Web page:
This post is a continuation of the story of my first, and so far only, long-distance travel in the last 18 months. In May 2021 my son and I spent a few days in Talkeetna, AK. It was the second in the last 20 years that we visited this tiny village in the middle of the Alaskan wilderness.
I wouldn’t blame those who may be wondering why anyone would travel thousands of miles to this tiny, remote outpost once, much less twice. Hopefully, this post will provide some basis to show that is not as strange as it sounds.
Other posts from our Alaska trip in May 2021.
The primary reason for traveling to the middle of nowhere was the simple act of traveling again. A cheap airfare and the flight distance involved, 9,753 statute miles (15,695 km) round trip from our home in Charlotte, NC (CLT), while avoiding the pandemic hassles of crossing international borders was too good to pass up. The opportunity to revisit some of the sites of a very enjoyable trip when we were much younger was the icing on the cake.
Even without those factors, I believe you will find Talkeetna to be a great place to include on one of your future adventures.
Talkeetna is situated at the confluence of the Susitna, Chulitna and Talkeetna Rivers in southcentral Alaska. The town got its start in 1916 as a district headquarters for the construction of the Alaska Railroad. The railroad connects Anchorage, the state capital and largest city, and Fairbanks, AK, the state’s second largest city. In 2018, the estimated number of residents was 965. In spite of its small size, there’s a ton of things to do.
Getting to Talkeetna
Many tourists reach Talkeetna via the Alaska Railroad. May to October service is daily from Anchorage and Fairbanks, Cruise ships that make port calls in Anchorage or Seward often offer multi-day rail tours to Denali National Park that allow stops in Talkeetna.
Talkeetna is located just off the George Parks Highway about halfway between Anchorage and the entrance to Denali National Park. After our flight to Anchorage from Utqiaġvik, we rented a car at the airport and drove to Talkeetna. It took about 2.5 hours for the scenic 115-mile drive.
Tip: when renting a car in Alaska, all other things equal, use your credit card that has the best insurance coverage especially one that covers damage from rocks and other road hazards. Actually, that applies to renting a car anytime you might be driving on backcountry or unpaved roads. Fortunately, our rental car suffered no damage on this trip.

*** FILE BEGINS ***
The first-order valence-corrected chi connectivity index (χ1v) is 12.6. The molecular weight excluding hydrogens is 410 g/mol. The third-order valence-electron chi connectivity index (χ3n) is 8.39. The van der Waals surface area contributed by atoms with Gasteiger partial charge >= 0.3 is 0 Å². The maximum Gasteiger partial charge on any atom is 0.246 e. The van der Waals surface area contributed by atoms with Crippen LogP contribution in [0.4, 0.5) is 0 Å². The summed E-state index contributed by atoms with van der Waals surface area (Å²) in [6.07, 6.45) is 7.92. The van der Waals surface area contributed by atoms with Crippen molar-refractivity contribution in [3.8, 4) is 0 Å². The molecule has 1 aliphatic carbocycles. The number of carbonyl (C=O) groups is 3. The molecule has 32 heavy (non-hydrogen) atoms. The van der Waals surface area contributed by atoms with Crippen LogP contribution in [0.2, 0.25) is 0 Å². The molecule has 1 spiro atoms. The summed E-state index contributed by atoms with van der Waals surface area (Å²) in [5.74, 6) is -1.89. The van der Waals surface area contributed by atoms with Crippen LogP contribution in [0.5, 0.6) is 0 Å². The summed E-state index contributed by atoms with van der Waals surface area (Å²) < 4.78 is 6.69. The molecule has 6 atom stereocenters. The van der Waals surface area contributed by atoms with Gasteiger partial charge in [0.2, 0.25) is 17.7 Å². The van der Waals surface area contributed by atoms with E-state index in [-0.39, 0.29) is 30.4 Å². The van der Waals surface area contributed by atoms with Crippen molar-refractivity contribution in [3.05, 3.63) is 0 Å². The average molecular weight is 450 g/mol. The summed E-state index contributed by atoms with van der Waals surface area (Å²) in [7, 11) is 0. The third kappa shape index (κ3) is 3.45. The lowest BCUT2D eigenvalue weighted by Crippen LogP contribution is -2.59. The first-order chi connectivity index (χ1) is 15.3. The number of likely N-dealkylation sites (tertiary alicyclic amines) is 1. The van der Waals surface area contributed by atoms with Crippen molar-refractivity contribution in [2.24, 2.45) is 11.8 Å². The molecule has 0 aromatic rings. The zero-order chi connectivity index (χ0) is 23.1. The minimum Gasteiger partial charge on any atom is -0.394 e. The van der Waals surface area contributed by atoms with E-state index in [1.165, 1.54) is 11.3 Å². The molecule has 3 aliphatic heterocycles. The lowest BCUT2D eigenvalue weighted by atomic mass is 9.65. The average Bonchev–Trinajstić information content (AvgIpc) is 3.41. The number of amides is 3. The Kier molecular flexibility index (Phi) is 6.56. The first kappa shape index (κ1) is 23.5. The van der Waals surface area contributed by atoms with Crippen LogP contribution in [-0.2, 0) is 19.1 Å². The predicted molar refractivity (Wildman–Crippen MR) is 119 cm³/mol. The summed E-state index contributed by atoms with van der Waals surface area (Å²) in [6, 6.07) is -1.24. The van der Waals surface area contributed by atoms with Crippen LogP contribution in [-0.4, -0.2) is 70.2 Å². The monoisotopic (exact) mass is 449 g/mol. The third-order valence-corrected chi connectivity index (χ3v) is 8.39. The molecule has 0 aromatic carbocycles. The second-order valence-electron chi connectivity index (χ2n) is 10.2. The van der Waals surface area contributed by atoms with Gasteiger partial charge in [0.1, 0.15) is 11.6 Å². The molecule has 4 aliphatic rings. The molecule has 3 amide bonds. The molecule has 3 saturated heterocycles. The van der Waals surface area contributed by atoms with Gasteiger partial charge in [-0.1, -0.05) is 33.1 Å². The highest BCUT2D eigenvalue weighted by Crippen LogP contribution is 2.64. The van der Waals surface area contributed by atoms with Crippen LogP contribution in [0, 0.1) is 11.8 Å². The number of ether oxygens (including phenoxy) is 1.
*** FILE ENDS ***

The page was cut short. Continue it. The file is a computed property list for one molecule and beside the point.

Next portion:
So, here are some of the neat and sometimes unique things that Talkeetna offers.
Soak Up The History And Ambiance
After arriving in Talkeetna, I’d suggest wandering around town on foot to get a feel for the place. Talkeetna is a great example of a frontier Alaskan town. The downtown area is listed on the register of National Historic Places. Many buildings date back to the early 1900s including Nagley’s Store, Fairview Inn and the Talkeetna Roadhouse.
Talkeetna is reputed to be the model for the town of Cicely in the television series Northern Exposure that ran for several seasons in the ’90s. Currently, Talkeetna appears regularly in Railroad Alaska, a show on the Discovery Channel that has been running since 2013.
There are many lodging options to choose from including hotels, road houses, bed & breakfasts, Airbnbs, and camping and RV grounds.
We stayed at the Talkeetna Inn, a small hotel on the banks of the Susitna River.
There are about 20 hotel rooms located in a one-story building across from the A-frame lounge and check-in facilities. The accommodations are basic and typical for Talkeetna.
The historic Fairview Inn occupies a prime location in the center of town. We dropped in for a beer on our walk around town.
The Denali Brew Pub was our favorite but there are plenty of other options in town as well.
Mountain High Pizza Pie is located adjacent to Denali Brew Pub.
This restaurant sometimes offers live music at its outdoor pavilion. Check the website for dates, times and performers.
Our second favorite restaurant was a little establishment run by ladies of Chinese descent that had only been open for two weeks. D.Y. Kitchen is centrally located at the intersection of Main Street and the Talkeetna Spur Road. The menu features Asian and Indian dishes that add variety to the standard American and pub food served in most of the other restaurants.
There are many other dinning options on Main Street including the Fairview Inn and Talkeetna Road House. Other restaurants are located on the Talkeetna Spur Road that connects to the Parks Highway.
Take A Brewery Tour